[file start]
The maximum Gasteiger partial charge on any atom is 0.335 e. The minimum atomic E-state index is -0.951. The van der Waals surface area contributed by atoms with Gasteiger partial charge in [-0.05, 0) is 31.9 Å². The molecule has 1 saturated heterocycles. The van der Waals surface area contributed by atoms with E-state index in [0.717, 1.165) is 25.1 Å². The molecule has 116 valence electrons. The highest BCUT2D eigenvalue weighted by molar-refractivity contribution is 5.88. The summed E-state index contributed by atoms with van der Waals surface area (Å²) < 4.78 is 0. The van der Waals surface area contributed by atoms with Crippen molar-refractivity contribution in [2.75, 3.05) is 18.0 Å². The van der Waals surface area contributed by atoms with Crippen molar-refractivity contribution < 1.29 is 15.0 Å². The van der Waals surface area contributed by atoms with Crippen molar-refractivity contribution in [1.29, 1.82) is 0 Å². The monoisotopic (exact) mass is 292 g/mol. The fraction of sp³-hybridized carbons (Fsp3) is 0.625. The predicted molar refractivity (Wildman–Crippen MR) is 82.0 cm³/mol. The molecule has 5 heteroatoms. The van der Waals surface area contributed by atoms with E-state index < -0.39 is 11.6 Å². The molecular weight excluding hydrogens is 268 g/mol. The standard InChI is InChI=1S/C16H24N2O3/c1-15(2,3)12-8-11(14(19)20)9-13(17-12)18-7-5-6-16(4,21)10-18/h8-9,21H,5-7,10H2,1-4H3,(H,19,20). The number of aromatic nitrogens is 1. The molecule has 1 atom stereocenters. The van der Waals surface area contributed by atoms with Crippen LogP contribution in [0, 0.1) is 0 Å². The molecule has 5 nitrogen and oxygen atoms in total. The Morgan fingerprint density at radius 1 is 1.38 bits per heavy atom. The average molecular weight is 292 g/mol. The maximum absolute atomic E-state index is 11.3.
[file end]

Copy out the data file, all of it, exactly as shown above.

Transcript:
The maximum Gasteiger partial charge on any atom is 0.335 e. The minimum atomic E-state index is -0.951. The van der Waals surface area contributed by atoms with Gasteiger partial charge in [-0.05, 0) is 31.9 Å². The molecule has 1 saturated heterocycles. The van der Waals surface area contributed by atoms with E-state index in [0.717, 1.165) is 25.1 Å². The molecule has 116 valence electrons. The highest BCUT2D eigenvalue weighted by molar-refractivity contribution is 5.88. The summed E-state index contributed by atoms with van der Waals surface area (Å²) < 4.78 is 0. The van der Waals surface area contributed by atoms with Crippen molar-refractivity contribution in [2.75, 3.05) is 18.0 Å². The van der Waals surface area contributed by atoms with Crippen molar-refractivity contribution < 1.29 is 15.0 Å². The van der Waals surface area contributed by atoms with Crippen molar-refractivity contribution in [1.29, 1.82) is 0 Å². The monoisotopic (exact) mass is 292 g/mol. The fraction of sp³-hybridized carbons (Fsp3) is 0.625. The predicted molar refractivity (Wildman–Crippen MR) is 82.0 cm³/mol. The molecule has 5 heteroatoms. The van der Waals surface area contributed by atoms with E-state index < -0.39 is 11.6 Å². The molecular weight excluding hydrogens is 268 g/mol. The standard InChI is InChI=1S/C16H24N2O3/c1-15(2,3)12-8-11(14(19)20)9-13(17-12)18-7-5-6-16(4,21)10-18/h8-9,21H,5-7,10H2,1-4H3,(H,19,20). The number of aromatic nitrogens is 1. The molecule has 1 atom stereocenters. The van der Waals surface area contributed by atoms with Crippen LogP contribution in [0, 0.1) is 0 Å². The molecule has 5 nitrogen and oxygen atoms in total. The Morgan fingerprint density at radius 1 is 1.38 bits per heavy atom. The average molecular weight is 292 g/mol. The maximum absolute atomic E-state index is 11.3.